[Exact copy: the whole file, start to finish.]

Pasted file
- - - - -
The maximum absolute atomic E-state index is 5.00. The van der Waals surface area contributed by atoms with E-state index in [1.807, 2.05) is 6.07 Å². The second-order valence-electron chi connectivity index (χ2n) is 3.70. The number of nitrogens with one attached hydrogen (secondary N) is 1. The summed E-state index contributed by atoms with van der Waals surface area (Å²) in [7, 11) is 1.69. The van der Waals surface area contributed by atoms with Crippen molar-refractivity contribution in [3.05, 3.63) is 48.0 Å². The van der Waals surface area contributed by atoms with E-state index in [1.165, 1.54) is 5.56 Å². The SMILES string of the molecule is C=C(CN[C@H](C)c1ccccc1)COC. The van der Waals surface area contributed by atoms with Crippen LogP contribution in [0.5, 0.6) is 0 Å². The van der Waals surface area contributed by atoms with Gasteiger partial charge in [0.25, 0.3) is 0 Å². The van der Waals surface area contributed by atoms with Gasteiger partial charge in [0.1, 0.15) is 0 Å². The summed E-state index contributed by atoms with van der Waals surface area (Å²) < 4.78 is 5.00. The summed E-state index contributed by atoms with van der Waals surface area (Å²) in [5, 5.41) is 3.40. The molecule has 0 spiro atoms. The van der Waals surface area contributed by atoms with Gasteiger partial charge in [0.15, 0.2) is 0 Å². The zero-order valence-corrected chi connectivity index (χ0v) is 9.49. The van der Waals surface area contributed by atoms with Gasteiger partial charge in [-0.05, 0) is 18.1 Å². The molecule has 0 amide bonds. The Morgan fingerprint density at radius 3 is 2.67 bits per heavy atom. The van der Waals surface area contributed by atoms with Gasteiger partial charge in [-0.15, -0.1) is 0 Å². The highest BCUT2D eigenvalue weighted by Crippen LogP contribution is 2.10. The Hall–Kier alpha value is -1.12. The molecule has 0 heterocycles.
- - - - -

The maximum absolute atomic E-state index is 5.00. The van der Waals surface area contributed by atoms with E-state index in [1.807, 2.05) is 6.07 Å². The second-order valence-electron chi connectivity index (χ2n) is 3.70. The number of nitrogens with one attached hydrogen (secondary N) is 1. The summed E-state index contributed by atoms with van der Waals surface area (Å²) in [7, 11) is 1.69. The van der Waals surface area contributed by atoms with Crippen molar-refractivity contribution in [3.05, 3.63) is 48.0 Å². The van der Waals surface area contributed by atoms with E-state index in [1.165, 1.54) is 5.56 Å². The SMILES string of the molecule is C=C(CN[C@H](C)c1ccccc1)COC. The van der Waals surface area contributed by atoms with Crippen LogP contribution in [0.5, 0.6) is 0 Å². The van der Waals surface area contributed by atoms with Gasteiger partial charge in [0.25, 0.3) is 0 Å². The van der Waals surface area contributed by atoms with Gasteiger partial charge in [0.1, 0.15) is 0 Å². The summed E-state index contributed by atoms with van der Waals surface area (Å²) < 4.78 is 5.00. The summed E-state index contributed by atoms with van der Waals surface area (Å²) in [5, 5.41) is 3.40. The molecule has 0 spiro atoms. The van der Waals surface area contributed by atoms with Gasteiger partial charge in [0.15, 0.2) is 0 Å². The zero-order valence-corrected chi connectivity index (χ0v) is 9.49. The van der Waals surface area contributed by atoms with Gasteiger partial charge in [-0.05, 0) is 18.1 Å². The molecule has 0 amide bonds. The Morgan fingerprint density at radius 3 is 2.67 bits per heavy atom. The van der Waals surface area contributed by atoms with Gasteiger partial charge in [-0.15, -0.1) is 0 Å². The highest BCUT2D eigenvalue weighted by Crippen LogP contribution is 2.10. The Hall–Kier alpha value is -1.12. The molecule has 0 heterocycles.